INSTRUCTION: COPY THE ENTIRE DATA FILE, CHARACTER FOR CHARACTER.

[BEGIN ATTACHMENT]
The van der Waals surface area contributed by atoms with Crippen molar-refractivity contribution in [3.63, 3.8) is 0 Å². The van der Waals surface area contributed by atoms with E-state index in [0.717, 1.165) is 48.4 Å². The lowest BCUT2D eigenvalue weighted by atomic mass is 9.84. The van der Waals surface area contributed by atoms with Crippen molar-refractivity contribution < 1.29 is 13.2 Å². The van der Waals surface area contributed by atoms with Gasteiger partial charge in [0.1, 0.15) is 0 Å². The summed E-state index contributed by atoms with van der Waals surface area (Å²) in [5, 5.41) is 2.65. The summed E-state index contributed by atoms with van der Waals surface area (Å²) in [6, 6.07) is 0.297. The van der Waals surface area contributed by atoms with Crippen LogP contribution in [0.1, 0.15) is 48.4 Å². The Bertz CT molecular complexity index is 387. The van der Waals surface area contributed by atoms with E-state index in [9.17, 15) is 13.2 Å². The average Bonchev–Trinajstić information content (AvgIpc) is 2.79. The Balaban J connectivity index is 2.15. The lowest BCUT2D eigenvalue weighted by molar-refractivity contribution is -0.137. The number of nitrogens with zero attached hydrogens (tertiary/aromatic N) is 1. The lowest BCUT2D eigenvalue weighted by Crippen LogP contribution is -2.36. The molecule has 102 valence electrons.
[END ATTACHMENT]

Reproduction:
The van der Waals surface area contributed by atoms with Crippen molar-refractivity contribution in [3.63, 3.8) is 0 Å². The van der Waals surface area contributed by atoms with E-state index in [0.717, 1.165) is 48.4 Å². The lowest BCUT2D eigenvalue weighted by atomic mass is 9.84. The van der Waals surface area contributed by atoms with Crippen molar-refractivity contribution < 1.29 is 13.2 Å². The van der Waals surface area contributed by atoms with Gasteiger partial charge in [0.1, 0.15) is 0 Å². The summed E-state index contributed by atoms with van der Waals surface area (Å²) in [5, 5.41) is 2.65. The summed E-state index contributed by atoms with van der Waals surface area (Å²) in [6, 6.07) is 0.297. The van der Waals surface area contributed by atoms with Crippen LogP contribution in [0.1, 0.15) is 48.4 Å². The Bertz CT molecular complexity index is 387. The van der Waals surface area contributed by atoms with E-state index in [9.17, 15) is 13.2 Å². The average Bonchev–Trinajstić information content (AvgIpc) is 2.79. The Balaban J connectivity index is 2.15. The lowest BCUT2D eigenvalue weighted by molar-refractivity contribution is -0.137. The number of nitrogens with zero attached hydrogens (tertiary/aromatic N) is 1. The lowest BCUT2D eigenvalue weighted by Crippen LogP contribution is -2.36. The molecule has 102 valence electrons.